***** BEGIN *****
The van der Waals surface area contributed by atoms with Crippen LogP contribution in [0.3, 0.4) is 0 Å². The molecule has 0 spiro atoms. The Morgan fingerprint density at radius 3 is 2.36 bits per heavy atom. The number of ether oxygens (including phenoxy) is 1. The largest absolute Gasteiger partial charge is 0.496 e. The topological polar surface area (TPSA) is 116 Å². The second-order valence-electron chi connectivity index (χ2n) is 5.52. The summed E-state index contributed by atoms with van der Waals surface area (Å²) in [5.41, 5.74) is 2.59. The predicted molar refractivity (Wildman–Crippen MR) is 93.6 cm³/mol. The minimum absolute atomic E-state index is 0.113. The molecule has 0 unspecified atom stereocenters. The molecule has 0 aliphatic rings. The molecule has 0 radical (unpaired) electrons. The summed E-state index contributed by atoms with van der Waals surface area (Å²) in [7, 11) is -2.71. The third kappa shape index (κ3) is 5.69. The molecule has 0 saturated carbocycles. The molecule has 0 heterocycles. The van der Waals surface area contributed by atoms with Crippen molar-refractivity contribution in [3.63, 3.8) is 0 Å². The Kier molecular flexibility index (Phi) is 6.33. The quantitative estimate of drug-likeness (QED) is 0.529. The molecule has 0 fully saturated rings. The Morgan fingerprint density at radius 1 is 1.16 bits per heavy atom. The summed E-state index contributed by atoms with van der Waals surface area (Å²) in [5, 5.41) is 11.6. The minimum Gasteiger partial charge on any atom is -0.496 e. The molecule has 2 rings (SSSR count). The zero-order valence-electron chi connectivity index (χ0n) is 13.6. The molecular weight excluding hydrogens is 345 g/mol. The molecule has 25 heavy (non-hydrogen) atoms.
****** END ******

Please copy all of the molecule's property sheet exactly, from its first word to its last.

The van der Waals surface area contributed by atoms with Crippen LogP contribution in [0.3, 0.4) is 0 Å². The molecule has 0 spiro atoms. The Morgan fingerprint density at radius 3 is 2.36 bits per heavy atom. The number of ether oxygens (including phenoxy) is 1. The largest absolute Gasteiger partial charge is 0.496 e. The topological polar surface area (TPSA) is 116 Å². The second-order valence-electron chi connectivity index (χ2n) is 5.52. The summed E-state index contributed by atoms with van der Waals surface area (Å²) in [5.41, 5.74) is 2.59. The predicted molar refractivity (Wildman–Crippen MR) is 93.6 cm³/mol. The minimum absolute atomic E-state index is 0.113. The molecule has 0 unspecified atom stereocenters. The molecule has 0 aliphatic rings. The molecule has 0 radical (unpaired) electrons. The summed E-state index contributed by atoms with van der Waals surface area (Å²) in [7, 11) is -2.71. The third kappa shape index (κ3) is 5.69. The molecule has 0 saturated carbocycles. The molecule has 0 heterocycles. The van der Waals surface area contributed by atoms with Crippen molar-refractivity contribution in [3.63, 3.8) is 0 Å². The Kier molecular flexibility index (Phi) is 6.33. The quantitative estimate of drug-likeness (QED) is 0.529. The molecule has 0 fully saturated rings. The Morgan fingerprint density at radius 1 is 1.16 bits per heavy atom. The summed E-state index contributed by atoms with van der Waals surface area (Å²) in [5, 5.41) is 11.6. The minimum Gasteiger partial charge on any atom is -0.496 e. The molecule has 2 rings (SSSR count). The zero-order valence-electron chi connectivity index (χ0n) is 13.6. The molecular weight excluding hydrogens is 345 g/mol. The molecule has 25 heavy (non-hydrogen) atoms.